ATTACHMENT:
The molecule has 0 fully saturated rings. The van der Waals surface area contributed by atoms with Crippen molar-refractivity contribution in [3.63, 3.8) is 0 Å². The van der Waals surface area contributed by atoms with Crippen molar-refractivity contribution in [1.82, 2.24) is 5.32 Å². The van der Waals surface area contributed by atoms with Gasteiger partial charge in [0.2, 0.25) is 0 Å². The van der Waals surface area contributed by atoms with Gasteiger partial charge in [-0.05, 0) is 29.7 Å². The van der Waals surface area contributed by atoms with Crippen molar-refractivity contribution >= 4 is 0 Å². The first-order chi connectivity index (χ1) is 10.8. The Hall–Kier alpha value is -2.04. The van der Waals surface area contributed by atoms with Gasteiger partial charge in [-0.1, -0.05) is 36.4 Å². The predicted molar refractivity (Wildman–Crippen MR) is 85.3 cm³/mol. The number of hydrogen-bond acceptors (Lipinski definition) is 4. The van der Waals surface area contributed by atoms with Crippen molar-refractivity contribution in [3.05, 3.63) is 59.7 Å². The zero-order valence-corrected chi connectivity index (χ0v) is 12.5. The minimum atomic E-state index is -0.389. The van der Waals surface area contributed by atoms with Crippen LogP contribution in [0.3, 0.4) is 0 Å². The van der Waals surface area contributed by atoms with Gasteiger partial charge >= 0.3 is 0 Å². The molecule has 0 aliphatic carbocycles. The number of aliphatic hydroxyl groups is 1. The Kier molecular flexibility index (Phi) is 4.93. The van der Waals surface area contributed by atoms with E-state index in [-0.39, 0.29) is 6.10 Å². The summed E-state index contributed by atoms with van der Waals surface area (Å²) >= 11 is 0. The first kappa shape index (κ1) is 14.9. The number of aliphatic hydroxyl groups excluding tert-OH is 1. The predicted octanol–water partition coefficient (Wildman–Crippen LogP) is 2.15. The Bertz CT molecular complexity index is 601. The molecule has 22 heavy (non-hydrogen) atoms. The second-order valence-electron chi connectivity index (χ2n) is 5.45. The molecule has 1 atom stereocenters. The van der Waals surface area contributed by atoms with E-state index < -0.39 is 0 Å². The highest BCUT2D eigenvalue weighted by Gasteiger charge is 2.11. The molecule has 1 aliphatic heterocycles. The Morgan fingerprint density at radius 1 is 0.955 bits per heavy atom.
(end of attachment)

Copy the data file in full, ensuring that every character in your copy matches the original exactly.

The molecule has 0 fully saturated rings. The van der Waals surface area contributed by atoms with Crippen molar-refractivity contribution in [3.63, 3.8) is 0 Å². The van der Waals surface area contributed by atoms with Crippen molar-refractivity contribution in [1.82, 2.24) is 5.32 Å². The van der Waals surface area contributed by atoms with Gasteiger partial charge in [0.2, 0.25) is 0 Å². The van der Waals surface area contributed by atoms with Gasteiger partial charge in [-0.05, 0) is 29.7 Å². The van der Waals surface area contributed by atoms with Crippen molar-refractivity contribution >= 4 is 0 Å². The first-order chi connectivity index (χ1) is 10.8. The Hall–Kier alpha value is -2.04. The van der Waals surface area contributed by atoms with Gasteiger partial charge in [-0.1, -0.05) is 36.4 Å². The predicted molar refractivity (Wildman–Crippen MR) is 85.3 cm³/mol. The number of hydrogen-bond acceptors (Lipinski definition) is 4. The van der Waals surface area contributed by atoms with Crippen molar-refractivity contribution in [3.05, 3.63) is 59.7 Å². The zero-order valence-corrected chi connectivity index (χ0v) is 12.5. The minimum atomic E-state index is -0.389. The van der Waals surface area contributed by atoms with Crippen LogP contribution in [0.3, 0.4) is 0 Å². The van der Waals surface area contributed by atoms with Gasteiger partial charge >= 0.3 is 0 Å². The molecule has 0 aliphatic carbocycles. The number of aliphatic hydroxyl groups is 1. The Kier molecular flexibility index (Phi) is 4.93. The van der Waals surface area contributed by atoms with E-state index in [-0.39, 0.29) is 6.10 Å². The summed E-state index contributed by atoms with van der Waals surface area (Å²) >= 11 is 0. The first kappa shape index (κ1) is 14.9. The number of aliphatic hydroxyl groups excluding tert-OH is 1. The predicted octanol–water partition coefficient (Wildman–Crippen LogP) is 2.15. The Bertz CT molecular complexity index is 601. The molecule has 22 heavy (non-hydrogen) atoms. The second-order valence-electron chi connectivity index (χ2n) is 5.45. The molecule has 1 atom stereocenters. The van der Waals surface area contributed by atoms with E-state index < -0.39 is 0 Å². The highest BCUT2D eigenvalue weighted by Gasteiger charge is 2.11. The molecule has 1 aliphatic heterocycles. The Morgan fingerprint density at radius 1 is 0.955 bits per heavy atom.